Northwestern’s director of football operations, also responsible for Pat Fitzgerald’s twitter feed, made a mistake. He accidentally tweeted about Jeremy Lin on Fitzgerald’s account instead of his own, saying “There’s finally a NBA player who plays hard and says the right things off the court.” The tweet was assumed to have a racial context and the issue escalated quickly into a controversy about Pat Fitzgerald being a racist, before it was confirmed he wrote the tweet.
Fitzgerald said he’s ultimately responsible for what comes from his Twitter feed but said of the “racist” label: “It’s defamation of character. If I could, I’d sue somebody. But that’s not who I am.”
This incident highlights the downside of Twitter. It is a wonderful, useful tool, allowing us to form new social connections, to distill the Internet to our own interests and to transmit information instantaneously. The problem is it also affects how we assimilate and process information.
Twitter is about the simplest means we have to convey thought. A book allows for broad, expansive thought. An essay allows one to summarize that thought. That can be further condensed into an article, a blog post and finally a microblog or tweet. The thoughts are shorn to an essential 140 characters, devoid of nuance and unfiltered. They leave much room for interpretation.
The simpler the means, the faster and wider the thought travels. The tweet departs instantly, sometimes to thousands of people, who instantly send it to thousands more. Initial exposure to information often comes through the lens of someone else’s reaction, which can radically reframe perception, independent of the writer’s control.
Someone could have seen the Pat Fitzgerald tweet as this.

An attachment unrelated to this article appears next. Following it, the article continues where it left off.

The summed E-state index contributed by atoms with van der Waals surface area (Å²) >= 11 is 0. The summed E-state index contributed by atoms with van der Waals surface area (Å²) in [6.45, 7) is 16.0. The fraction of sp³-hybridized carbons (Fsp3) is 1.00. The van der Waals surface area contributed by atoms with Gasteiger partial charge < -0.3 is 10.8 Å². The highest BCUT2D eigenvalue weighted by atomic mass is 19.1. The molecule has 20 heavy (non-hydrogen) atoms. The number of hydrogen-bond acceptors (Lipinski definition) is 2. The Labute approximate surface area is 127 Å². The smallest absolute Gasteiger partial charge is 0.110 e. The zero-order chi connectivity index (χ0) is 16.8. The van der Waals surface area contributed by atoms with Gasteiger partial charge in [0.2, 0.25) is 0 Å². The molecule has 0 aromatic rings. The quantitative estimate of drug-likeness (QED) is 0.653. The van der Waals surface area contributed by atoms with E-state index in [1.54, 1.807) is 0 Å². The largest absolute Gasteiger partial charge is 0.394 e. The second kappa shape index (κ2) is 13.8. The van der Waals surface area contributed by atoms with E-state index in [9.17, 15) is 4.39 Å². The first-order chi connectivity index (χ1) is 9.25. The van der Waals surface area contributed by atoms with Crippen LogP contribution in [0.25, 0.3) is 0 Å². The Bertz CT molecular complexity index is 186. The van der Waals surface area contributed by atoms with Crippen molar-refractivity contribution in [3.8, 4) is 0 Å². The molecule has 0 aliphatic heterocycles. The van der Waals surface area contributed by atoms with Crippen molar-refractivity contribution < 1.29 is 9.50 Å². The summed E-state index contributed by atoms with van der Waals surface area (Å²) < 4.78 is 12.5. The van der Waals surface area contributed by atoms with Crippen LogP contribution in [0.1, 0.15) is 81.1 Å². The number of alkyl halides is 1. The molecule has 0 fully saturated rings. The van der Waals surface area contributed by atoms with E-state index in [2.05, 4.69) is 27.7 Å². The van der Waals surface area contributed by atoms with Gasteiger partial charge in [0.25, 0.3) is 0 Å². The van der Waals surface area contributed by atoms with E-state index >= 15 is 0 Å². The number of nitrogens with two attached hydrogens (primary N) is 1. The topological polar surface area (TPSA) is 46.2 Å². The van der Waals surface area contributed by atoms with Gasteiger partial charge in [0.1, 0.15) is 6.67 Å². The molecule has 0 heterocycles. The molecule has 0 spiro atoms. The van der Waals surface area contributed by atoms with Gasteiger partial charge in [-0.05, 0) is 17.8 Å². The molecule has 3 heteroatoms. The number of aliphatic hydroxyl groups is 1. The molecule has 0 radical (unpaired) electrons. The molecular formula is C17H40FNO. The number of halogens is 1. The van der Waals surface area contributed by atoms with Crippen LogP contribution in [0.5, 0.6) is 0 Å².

RT @coachfitz51 There’s finally a NBA player who plays hard and says the right things off the court.
This is a neutral endorsement. Perhaps there is a racial component to this tweet, but one must make that logical leap themselves. Here is another way the tweet could have been seen.
Woah. RT @coachfitz51 There’s finally a NBA player who plays hard and says the right things off the court.
Four letters, one period and a whole lot of context. Now, you’re not reading the statement objectively. You are primed to find something inflammatory or offensive. Once finding it, you might find it inflammatory or offensive and retweet it to your followers. Public opinion snowballs and, before long, Pat Fitzgerald becomes a flaming, unfettered racist taking shots at Derrick Rose. It’s psychoanalyzed, before there’s even proof Fitzgerald wrote the tweet.
Being careful what you tweet is obvious, but media members must be careful as well how they react to and manipulate information on twitter. A strong reaction from someone with disproportionate influence can distort an organically evolving story. We must also consider how to interpret a tweet from a news perspective. It’s a new mode of communication, existing in a grey area between extemporaneous speech and publication. It often provides virtually no context for interpretation. There’s a tremendous tendency to fill in that context through logical supposition which, as the Fitzgerald incident shows, can often be inaccurate and unfair.
[Photo via Getty]
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